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5 days on: No trace of 13 trapped in East Jaintia mine in Meghalaya

If water in mine shaft is from nearby river, then survivors unlikely
Rescue workers in Meghalaya’s East Jaintia Hills district on Monday.
Rescue workers in Meghalaya’s East Jaintia Hills district on Monday.
UB Photos

Andrew W. Lyngdoh   |   Shillong   |   Published 17.12.18, 08:04 PM

The fate of at least 13 miners, trapped in a coal mine in Meghalaya’s East Jaintia Hills, remains uncertain even five days after the accident.

The mine is located at Ksan near the Lyteiñ river under Saipung police station.

The 13 miners include three locals from Lumthari village while the remaining 10 are from the plains belt of West Garo Hills and Assam.

The search and rescue operations have been on since Thursday, the day of the accident, in which 13 miners were trapped inside the mine.

The operations, led by National Disaster Response Force (NDRF), including personnel from the State Disaster Response Force (SDRF) and civil defence, have suffered a major setback as the water inside the mine has not receded even after continuous pumping.

On Sunday, experts from the Coal India Limited, Guwahati, arrived at the site of the accident. The team, led by director-general of mines safety Ashok Kumar, includes a mine rescuer, an electrical engineer and a mechanical expert.

NDRF assistant commandant S.K. Singh on Monday said the experts from Coal India have almost confirmed that the source of the water, which has engulfed the mine, was connected with the adjacent river.

“This is because the water level at the river and the level at the main shaft (mine) is almost at an equal level,” Singh said. However, he said experts have taken water samples from the main shaft, the riverine water and from the nearby abandoned mines to check their pH levels.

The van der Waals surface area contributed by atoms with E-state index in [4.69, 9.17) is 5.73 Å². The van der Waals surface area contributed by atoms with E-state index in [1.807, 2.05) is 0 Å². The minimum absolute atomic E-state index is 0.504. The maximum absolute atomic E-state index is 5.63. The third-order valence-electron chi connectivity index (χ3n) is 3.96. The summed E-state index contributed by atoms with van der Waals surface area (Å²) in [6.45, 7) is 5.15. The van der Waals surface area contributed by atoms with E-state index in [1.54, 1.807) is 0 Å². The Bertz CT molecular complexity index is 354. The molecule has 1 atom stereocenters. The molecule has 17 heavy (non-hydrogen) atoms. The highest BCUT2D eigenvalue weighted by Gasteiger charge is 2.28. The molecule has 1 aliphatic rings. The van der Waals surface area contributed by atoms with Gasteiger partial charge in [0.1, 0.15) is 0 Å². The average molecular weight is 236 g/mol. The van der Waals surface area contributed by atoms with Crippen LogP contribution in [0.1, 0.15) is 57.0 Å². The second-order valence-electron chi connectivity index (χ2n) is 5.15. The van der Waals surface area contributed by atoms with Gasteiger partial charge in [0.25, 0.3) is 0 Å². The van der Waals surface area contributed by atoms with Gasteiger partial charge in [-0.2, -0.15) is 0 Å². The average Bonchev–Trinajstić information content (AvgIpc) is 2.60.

The samples have been sent to a laboratory at Jowai in West Jaintia Hills and the report is expected on Tuesday. “If the pH level is same, then it will be confirmed that the water is from the river and it will be almost impossible to pull out all the water from the main shaft,” Singh said.

Another issue faced by the search and rescue teams is the non-availability of proper pumps.

On Monday, three pumps were used although there were around five. But they could not function to their optimum capacity as they were old. The NDRF has sought at least 10 more pumps to help draw the water out.

On how long the NDRF would wait, Singh said, “Until the water level goes down. There is nothing much to do. We will wait till the administration works.”

In the face of a prolonged wait, he said, “We will again check in the morning if the water level has come down.”

Meghalaya chief minister Conrad Sangma told reporters on Monday: “We are trying really hard but the water level is really high. I spoke to Union minister Kiren Rijiju and requested him to send more professional help.” Sangma said no matter how many pumps were being used, the force of the water prevented the rescuers from entering the mine.

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